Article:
Social inclusion and tolerance at the heart of European Week of Sport

Written by Tibor Navracsics on 7 September 2015 in Opinion
Opinion

Europe has a key role to play in promoting physical activity, says Tibor Navracsics.

This week, we are launching the very first European Week of Sport. This is a new Europe-wide event designed to inspire people to do sport and be active - not just during this one week, but all year round.

Hundreds of activities are being organised across Europe under the #beactive theme and 31 countries are taking part in the campaign. The aim is to reach out to people in different environments, with different backgrounds, ages and fitness levels. 

We want to show that it is easy - and fun - to make physical activity part of our daily life, wherever we are. That is why we have built the week around four focus days, centred on sport at work, at school or university, outdoors and in dedicated sport facilities.


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I am encouraged to see how much enthusiasm this initiative is generating. The large number of events reflects this, some put on by sport and public bodies, others by committed individuals.

Organising the European Week is, one might say, like playing in a sports team as we have to work together to reach our goals, while respecting each other and our differences.

Indeed, let's not forget that sport is about much more than leading a healthy life and feeling better, it is also a means of promoting positive values and is a crucial factor in tackling marginalisation. 

These are priorities for the European Commission, and that is why we have made social inclusion and the role of sport in promoting tolerance and open societies in Europe the theme of our flagship event in Brussels, later this week on Wednesday.

Today Europe faces a number of threats to its core values. Marginalisation, exclusion and intolerance are tearing at our social fabric. We want to work together to make Europe fairer and more open, and promoting sport is one great way of doing this. It brings people from different backgrounds together, helping to create friendships and build communities.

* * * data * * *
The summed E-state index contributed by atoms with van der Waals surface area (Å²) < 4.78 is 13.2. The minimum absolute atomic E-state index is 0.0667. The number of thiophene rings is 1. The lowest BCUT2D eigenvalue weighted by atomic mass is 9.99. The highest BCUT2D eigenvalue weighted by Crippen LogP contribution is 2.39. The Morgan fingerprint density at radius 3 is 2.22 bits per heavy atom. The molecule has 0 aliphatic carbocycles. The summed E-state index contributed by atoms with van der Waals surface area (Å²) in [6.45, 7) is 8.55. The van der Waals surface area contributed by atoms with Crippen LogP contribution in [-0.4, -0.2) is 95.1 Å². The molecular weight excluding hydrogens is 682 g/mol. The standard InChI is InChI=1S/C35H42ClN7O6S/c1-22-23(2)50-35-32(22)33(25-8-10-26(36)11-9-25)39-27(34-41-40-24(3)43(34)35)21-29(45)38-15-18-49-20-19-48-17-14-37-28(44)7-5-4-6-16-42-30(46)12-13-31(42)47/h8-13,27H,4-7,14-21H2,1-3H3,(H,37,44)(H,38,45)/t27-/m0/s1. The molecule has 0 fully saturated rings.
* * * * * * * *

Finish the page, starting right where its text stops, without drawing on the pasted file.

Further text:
I am convinced that Europe has a role to play in encouraging physical activity. And indeed, the European Week of Sport has strong political backing both from member states and the European Parliament 0 which launched the idea in 2012 in its report on the European dimension in sport.

At the Commission, we have been working closely with member states and the sporting community to learn how sport and physical activities are already being promoted, what is working well and what can be improved.

Several EU countries have well-established national days or weeks dedicated to sport. The European Week of Sport is an opportunity to build on their strengths, bringing together different partners at different levels.

Ten well-known athletes have become European Week of Sport ambassadors, among them marathon world record holder Paula Radcliffe, footballer Clarence Seedorf and tennis player Caroline Wozniacki. I am excited that they have offered their support to this event. 

However, this is not just about raising awareness. It would be great to see more Europeans being active all year round and so we hope to inspire people to try something fresh, hopefully create long-term healthy habits and build new personal relationships.

We are therefore working closely with national coordinators, sport organisations and others to make sure that this first European Week of Sport will be memorable in itself - and also help to trigger longer-term change. The week is part of my efforts to promote the role of grassroots sport in all its dimensions and this is one of my priorities in this policy area.

In just a couple of months' time, a new high level advisory group that I have set up will begin. These experts know the benefits of grassroots sport best, both in terms of health and social inclusion. I am keen on hearing their ideas on how we can support these issues more effectively in the EU.

And I want to keep using the new Erasmus+ programme to boost sport activities. With a budget of €265m over seven years, the sport strand of Erasmus+ supports sport organisations, including those at grassroots level, that want to cooperate with partners in other EU countries or set up not-for- profit sport events at European, national, regional and local levels. 

European Week of Sport is part of a bigger initiative to bring about change. Change that will encourage more Europeans to lead an active life and that will help to build personal networks and bridges between different parts of our societies. It is a great goal.

 

About the author

Tibor Navracsics is European education, culture, youth and sport Commissioner

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